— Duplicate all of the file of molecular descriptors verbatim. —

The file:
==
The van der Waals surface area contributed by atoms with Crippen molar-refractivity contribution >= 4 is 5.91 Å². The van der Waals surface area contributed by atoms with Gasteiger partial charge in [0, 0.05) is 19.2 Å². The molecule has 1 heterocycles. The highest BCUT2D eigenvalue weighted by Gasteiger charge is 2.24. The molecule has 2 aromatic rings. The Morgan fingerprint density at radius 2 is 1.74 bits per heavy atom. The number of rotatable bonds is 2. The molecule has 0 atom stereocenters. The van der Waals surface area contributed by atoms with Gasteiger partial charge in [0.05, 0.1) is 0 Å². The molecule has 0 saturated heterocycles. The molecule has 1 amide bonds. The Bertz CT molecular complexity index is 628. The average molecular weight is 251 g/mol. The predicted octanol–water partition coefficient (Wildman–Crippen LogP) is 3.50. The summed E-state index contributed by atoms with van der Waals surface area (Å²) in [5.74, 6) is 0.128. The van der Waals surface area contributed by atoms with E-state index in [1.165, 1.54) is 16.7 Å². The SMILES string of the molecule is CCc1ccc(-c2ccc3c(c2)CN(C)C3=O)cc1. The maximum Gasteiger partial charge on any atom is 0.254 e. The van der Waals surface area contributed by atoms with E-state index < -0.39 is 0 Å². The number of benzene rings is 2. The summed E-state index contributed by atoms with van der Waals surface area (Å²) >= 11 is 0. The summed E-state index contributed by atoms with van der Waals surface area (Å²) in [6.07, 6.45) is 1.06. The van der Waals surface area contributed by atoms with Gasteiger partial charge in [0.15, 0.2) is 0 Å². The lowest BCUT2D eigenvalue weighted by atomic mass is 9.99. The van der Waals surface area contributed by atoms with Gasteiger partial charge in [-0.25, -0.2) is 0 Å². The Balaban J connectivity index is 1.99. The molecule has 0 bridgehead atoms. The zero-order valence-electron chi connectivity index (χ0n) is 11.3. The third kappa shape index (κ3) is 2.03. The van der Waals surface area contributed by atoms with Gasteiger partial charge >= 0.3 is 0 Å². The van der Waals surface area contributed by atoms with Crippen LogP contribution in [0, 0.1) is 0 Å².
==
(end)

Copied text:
The van der Waals surface area contributed by atoms with Crippen molar-refractivity contribution >= 4 is 5.91 Å². The van der Waals surface area contributed by atoms with Gasteiger partial charge in [0, 0.05) is 19.2 Å². The molecule has 1 heterocycles. The highest BCUT2D eigenvalue weighted by Gasteiger charge is 2.24. The molecule has 2 aromatic rings. The Morgan fingerprint density at radius 2 is 1.74 bits per heavy atom. The number of rotatable bonds is 2. The molecule has 0 atom stereocenters. The van der Waals surface area contributed by atoms with Gasteiger partial charge in [0.05, 0.1) is 0 Å². The molecule has 0 saturated heterocycles. The molecule has 1 amide bonds. The Bertz CT molecular complexity index is 628. The average molecular weight is 251 g/mol. The predicted octanol–water partition coefficient (Wildman–Crippen LogP) is 3.50. The summed E-state index contributed by atoms with van der Waals surface area (Å²) in [5.74, 6) is 0.128. The van der Waals surface area contributed by atoms with E-state index in [1.165, 1.54) is 16.7 Å². The SMILES string of the molecule is CCc1ccc(-c2ccc3c(c2)CN(C)C3=O)cc1. The maximum Gasteiger partial charge on any atom is 0.254 e. The van der Waals surface area contributed by atoms with E-state index < -0.39 is 0 Å². The number of benzene rings is 2. The summed E-state index contributed by atoms with van der Waals surface area (Å²) >= 11 is 0. The summed E-state index contributed by atoms with van der Waals surface area (Å²) in [6.07, 6.45) is 1.06. The van der Waals surface area contributed by atoms with Gasteiger partial charge in [0.15, 0.2) is 0 Å². The lowest BCUT2D eigenvalue weighted by atomic mass is 9.99. The van der Waals surface area contributed by atoms with Gasteiger partial charge in [-0.25, -0.2) is 0 Å². The Balaban J connectivity index is 1.99. The molecule has 0 bridgehead atoms. The zero-order valence-electron chi connectivity index (χ0n) is 11.3. The third kappa shape index (κ3) is 2.03. The van der Waals surface area contributed by atoms with Gasteiger partial charge >= 0.3 is 0 Å². The van der Waals surface area contributed by atoms with Crippen LogP contribution in [0, 0.1) is 0 Å².